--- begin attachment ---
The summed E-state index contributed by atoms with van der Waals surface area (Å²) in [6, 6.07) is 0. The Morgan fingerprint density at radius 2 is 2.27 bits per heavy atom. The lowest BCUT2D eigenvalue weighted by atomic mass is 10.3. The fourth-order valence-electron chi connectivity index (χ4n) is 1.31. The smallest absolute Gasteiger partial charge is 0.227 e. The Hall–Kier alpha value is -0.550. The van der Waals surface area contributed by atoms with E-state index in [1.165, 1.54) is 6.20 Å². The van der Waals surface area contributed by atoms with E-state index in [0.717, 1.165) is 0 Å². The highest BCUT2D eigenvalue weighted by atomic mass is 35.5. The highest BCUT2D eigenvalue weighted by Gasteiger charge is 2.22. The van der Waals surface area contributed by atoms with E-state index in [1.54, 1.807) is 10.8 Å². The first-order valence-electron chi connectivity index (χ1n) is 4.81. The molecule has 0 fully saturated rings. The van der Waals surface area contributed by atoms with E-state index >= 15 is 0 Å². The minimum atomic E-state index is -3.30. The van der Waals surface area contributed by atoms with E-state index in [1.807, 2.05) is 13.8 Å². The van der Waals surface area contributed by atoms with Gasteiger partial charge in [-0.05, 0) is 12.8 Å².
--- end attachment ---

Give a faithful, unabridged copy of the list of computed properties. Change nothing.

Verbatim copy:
The summed E-state index contributed by atoms with van der Waals surface area (Å²) in [6, 6.07) is 0. The Morgan fingerprint density at radius 2 is 2.27 bits per heavy atom. The lowest BCUT2D eigenvalue weighted by atomic mass is 10.3. The fourth-order valence-electron chi connectivity index (χ4n) is 1.31. The smallest absolute Gasteiger partial charge is 0.227 e. The Hall–Kier alpha value is -0.550. The van der Waals surface area contributed by atoms with E-state index in [1.165, 1.54) is 6.20 Å². The van der Waals surface area contributed by atoms with E-state index in [0.717, 1.165) is 0 Å². The highest BCUT2D eigenvalue weighted by atomic mass is 35.5. The highest BCUT2D eigenvalue weighted by Gasteiger charge is 2.22. The van der Waals surface area contributed by atoms with E-state index in [1.54, 1.807) is 10.8 Å². The first-order valence-electron chi connectivity index (χ1n) is 4.81. The molecule has 0 fully saturated rings. The van der Waals surface area contributed by atoms with E-state index >= 15 is 0 Å². The minimum atomic E-state index is -3.30. The van der Waals surface area contributed by atoms with E-state index in [1.807, 2.05) is 13.8 Å². The van der Waals surface area contributed by atoms with Gasteiger partial charge in [-0.05, 0) is 12.8 Å².